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6 Steps to Dominate Content Marketing

I know I know. I used one of these link-bait titles. First, I used a number (which, to be honest, almost always works better than unnumbered messages). Second, I made a big promise – that content marketing dominance in an industry category is in fact possible.

Well, this article is all about what is possible.

But before detailing the six steps, let me take you back to 2014.

One of my permanent personal goals is to publish a book every two years. Get Content Get Clients was published in 2009. Managing Content Marketing was in 2011. Epic Content Marketing was published in 2013. So that means, you guessed it, it’s time to publish a book in 2015.

Selfishly, with this next book, I wanted to tell our CMI story. I wanted to Chile Mobile Number List talk about how we’ve made Content Marketing Institute one of the fastest growing training and media companies on the planet, and in doing so, help teach entrepreneurs, smal businesses, and even agents of change in large companies how to do content marketing. work with deep focus and a tight budget.

This was the initial idea for my 2015 book, Content Inc. (which will Cryp Email List launch at Content Marketing World in September, but you can pre-order it here). But as we started the interview process for the book, a funny thing happened along the way.

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Reverse engineering

Over the past year, we’ve had the opportunity to interview dozens of the fastest-growing companies run by entrepreneurs who used a “content-first” business model (more on that in a second). The more we interviewed, the more similarities we found between their business models. In fact, by analyzing the companies, we found that each followed the same six steps to build cutting-edge platforms. This is what we call the Content Inc model.


You can read the long story in the book. The little story is this: each company followed the exact same model and these same six steps.


The history of Copyblogger Media

Brian Clark, founder of Copyblogger Media, shares his story both in Content Inc. ‘s foreword and throughout a case study. Brian, a recovering lawyer, had amazing ideas for how businesses should market online. Unfortunately (or maybe I should say fortunately), he had no product to sell.

For a year and seven months, Brian developed incredible content on a consistent basis for a targeted audience. He defined his ultimate mission:

To create media that depended on permission to contact my audience, not permission from a media custodian.


In short: become the expert resource that attracts the right audience without having to buy advertising on someone else’s platform.

And that’s exactly what Brian did. Today, Copyblogger Media is one of the fastest growing SaaS (software as a service) companies on the planet.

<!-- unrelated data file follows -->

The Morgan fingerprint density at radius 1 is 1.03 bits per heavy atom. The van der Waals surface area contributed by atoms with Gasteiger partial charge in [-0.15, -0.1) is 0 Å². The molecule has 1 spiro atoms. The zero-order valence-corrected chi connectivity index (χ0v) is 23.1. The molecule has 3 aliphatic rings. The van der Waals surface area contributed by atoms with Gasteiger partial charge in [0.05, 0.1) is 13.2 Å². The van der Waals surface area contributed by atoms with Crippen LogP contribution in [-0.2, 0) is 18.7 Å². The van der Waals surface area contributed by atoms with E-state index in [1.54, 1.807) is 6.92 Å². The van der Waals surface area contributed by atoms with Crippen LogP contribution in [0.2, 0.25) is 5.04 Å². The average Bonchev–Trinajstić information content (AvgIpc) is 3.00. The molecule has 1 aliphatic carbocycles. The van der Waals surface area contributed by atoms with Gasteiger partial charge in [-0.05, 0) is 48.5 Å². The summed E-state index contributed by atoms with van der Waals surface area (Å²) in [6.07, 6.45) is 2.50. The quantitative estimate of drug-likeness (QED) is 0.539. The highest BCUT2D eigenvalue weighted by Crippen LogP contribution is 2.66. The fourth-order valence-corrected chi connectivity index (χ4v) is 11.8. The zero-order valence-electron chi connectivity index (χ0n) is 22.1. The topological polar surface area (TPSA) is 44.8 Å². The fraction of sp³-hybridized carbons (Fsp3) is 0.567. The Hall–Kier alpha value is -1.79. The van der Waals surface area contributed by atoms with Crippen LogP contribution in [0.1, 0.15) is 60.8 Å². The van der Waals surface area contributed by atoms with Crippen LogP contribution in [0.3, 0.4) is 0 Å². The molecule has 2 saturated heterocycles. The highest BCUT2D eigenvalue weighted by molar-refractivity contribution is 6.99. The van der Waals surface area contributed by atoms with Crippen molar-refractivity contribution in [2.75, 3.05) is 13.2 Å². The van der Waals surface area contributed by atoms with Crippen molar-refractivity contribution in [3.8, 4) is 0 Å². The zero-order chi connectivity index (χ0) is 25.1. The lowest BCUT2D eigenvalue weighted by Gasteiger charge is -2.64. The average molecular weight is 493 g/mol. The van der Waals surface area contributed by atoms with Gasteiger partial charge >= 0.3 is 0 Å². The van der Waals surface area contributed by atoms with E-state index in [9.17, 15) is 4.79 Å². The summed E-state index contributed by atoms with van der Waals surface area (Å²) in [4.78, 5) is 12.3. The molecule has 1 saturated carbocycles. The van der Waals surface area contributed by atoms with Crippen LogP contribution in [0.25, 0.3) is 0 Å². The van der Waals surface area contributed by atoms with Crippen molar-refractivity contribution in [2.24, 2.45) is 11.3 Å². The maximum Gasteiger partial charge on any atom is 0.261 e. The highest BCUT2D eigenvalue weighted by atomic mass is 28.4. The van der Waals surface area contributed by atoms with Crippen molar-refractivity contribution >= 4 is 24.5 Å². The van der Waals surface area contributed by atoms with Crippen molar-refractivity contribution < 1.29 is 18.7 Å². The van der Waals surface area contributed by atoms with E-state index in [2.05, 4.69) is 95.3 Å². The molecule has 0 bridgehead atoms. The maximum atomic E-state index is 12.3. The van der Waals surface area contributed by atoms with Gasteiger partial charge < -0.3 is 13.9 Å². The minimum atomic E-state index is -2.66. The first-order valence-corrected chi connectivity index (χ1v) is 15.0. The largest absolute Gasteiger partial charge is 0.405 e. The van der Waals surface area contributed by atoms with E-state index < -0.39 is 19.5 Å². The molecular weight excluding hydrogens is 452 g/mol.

The Content Inc model.

Whether you work at a large, complex company or are a “solopreneur,” one of the biggest mistakes businesses make with content marketing is trying to monetize content before building a loyal following. It takes a plan and patience to create an audience that is more likely to buy from you. Almost automatically, especially in large companies, we try to turn our audience into customers so early that we never let our content marketing programs breathe. When we do this, our content does not build a subscriber base and we will never see a change in behavior due to the constant influence of the content.


Looking at the book’s multiple case studies, the average time to monetize a content marketing program was between 15 and 17 months. For CMI, it took 15 months. For Copyblogger, it took 19 months. The pattern for success during this time includes the six essential steps.

Any business in any industry can see amazing results by following this model – if you consider time expectations and consistently deliver on your content promise.


1. The sweet spot

First, discover a content area around which the business model will be based. To achieve this, we need to identify a sweet spot that will attract an audience over time. This place is the intersection of a set of knowledge or skills (something in which the company has competence) and an area of ​​passion (something that the company believes is of great value to society or inherent value to the target audience).


For example, Andy Schneider built an entire company around his celebrity character, the Chicken Whisperer. Andy’s area of ​​expertise is backyard poultry. To put it lightly, Andy knows more about raising chickens in a backyard than anyone else. At the same time, Andy has a passion for teaching. Andy loves helping his friends raise their backyard chickens whenever he can.


2. Content tilt

Once the sweet spot is identified, the business must determine the “tilt” or differentiating factor to find an area of ​​little or no competition.


Claus Pilgaard is one of Denmark’s best-known personalities, all because of the extraordinary way he talks about chillies. Claus’ YouTube videos have garnered millions of views, including one where Claus conducts the National Chamber Orchestra of Denmark playing Tango Jealousy while eating the hottest peppers in the world. This video alone has over 3 million views (more than half the population of Denmark).

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